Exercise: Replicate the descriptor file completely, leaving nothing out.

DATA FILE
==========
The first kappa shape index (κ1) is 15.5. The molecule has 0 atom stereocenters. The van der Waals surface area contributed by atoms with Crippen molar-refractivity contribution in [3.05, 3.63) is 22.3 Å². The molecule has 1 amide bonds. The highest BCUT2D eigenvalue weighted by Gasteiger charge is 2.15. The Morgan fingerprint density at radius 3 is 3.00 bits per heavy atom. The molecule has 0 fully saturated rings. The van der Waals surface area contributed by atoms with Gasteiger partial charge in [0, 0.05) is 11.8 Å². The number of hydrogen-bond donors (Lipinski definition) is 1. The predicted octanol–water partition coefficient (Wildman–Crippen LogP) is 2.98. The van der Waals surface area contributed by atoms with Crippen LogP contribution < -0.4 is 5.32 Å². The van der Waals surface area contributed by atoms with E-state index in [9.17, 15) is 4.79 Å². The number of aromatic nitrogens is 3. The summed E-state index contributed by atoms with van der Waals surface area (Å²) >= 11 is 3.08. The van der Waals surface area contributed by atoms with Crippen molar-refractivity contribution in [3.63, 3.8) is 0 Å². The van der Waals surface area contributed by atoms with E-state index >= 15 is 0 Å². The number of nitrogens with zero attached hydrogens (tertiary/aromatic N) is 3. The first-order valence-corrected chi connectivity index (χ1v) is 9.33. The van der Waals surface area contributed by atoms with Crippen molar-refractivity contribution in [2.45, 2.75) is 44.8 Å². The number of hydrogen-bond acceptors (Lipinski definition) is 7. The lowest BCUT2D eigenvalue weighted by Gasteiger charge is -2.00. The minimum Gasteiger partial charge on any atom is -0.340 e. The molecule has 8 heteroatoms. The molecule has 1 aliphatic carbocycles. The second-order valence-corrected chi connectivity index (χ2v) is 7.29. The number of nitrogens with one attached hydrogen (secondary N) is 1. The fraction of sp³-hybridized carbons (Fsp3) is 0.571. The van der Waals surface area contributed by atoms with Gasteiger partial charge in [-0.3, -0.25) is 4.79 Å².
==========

The first kappa shape index (κ1) is 15.5. The molecule has 0 atom stereocenters. The van der Waals surface area contributed by atoms with Crippen molar-refractivity contribution in [3.05, 3.63) is 22.3 Å². The molecule has 1 amide bonds. The highest BCUT2D eigenvalue weighted by Gasteiger charge is 2.15. The Morgan fingerprint density at radius 3 is 3.00 bits per heavy atom. The molecule has 0 fully saturated rings. The van der Waals surface area contributed by atoms with Gasteiger partial charge in [0, 0.05) is 11.8 Å². The number of hydrogen-bond donors (Lipinski definition) is 1. The predicted octanol–water partition coefficient (Wildman–Crippen LogP) is 2.98. The van der Waals surface area contributed by atoms with Crippen LogP contribution < -0.4 is 5.32 Å². The van der Waals surface area contributed by atoms with E-state index in [9.17, 15) is 4.79 Å². The number of aromatic nitrogens is 3. The summed E-state index contributed by atoms with van der Waals surface area (Å²) >= 11 is 3.08. The van der Waals surface area contributed by atoms with Crippen molar-refractivity contribution in [3.63, 3.8) is 0 Å². The van der Waals surface area contributed by atoms with E-state index >= 15 is 0 Å². The number of nitrogens with zero attached hydrogens (tertiary/aromatic N) is 3. The first-order valence-corrected chi connectivity index (χ1v) is 9.33. The van der Waals surface area contributed by atoms with Crippen molar-refractivity contribution in [2.45, 2.75) is 44.8 Å². The number of hydrogen-bond acceptors (Lipinski definition) is 7. The lowest BCUT2D eigenvalue weighted by Gasteiger charge is -2.00. The minimum Gasteiger partial charge on any atom is -0.340 e. The molecule has 8 heteroatoms. The molecule has 1 aliphatic carbocycles. The second-order valence-corrected chi connectivity index (χ2v) is 7.29. The number of nitrogens with one attached hydrogen (secondary N) is 1. The fraction of sp³-hybridized carbons (Fsp3) is 0.571. The van der Waals surface area contributed by atoms with Gasteiger partial charge in [-0.3, -0.25) is 4.79 Å².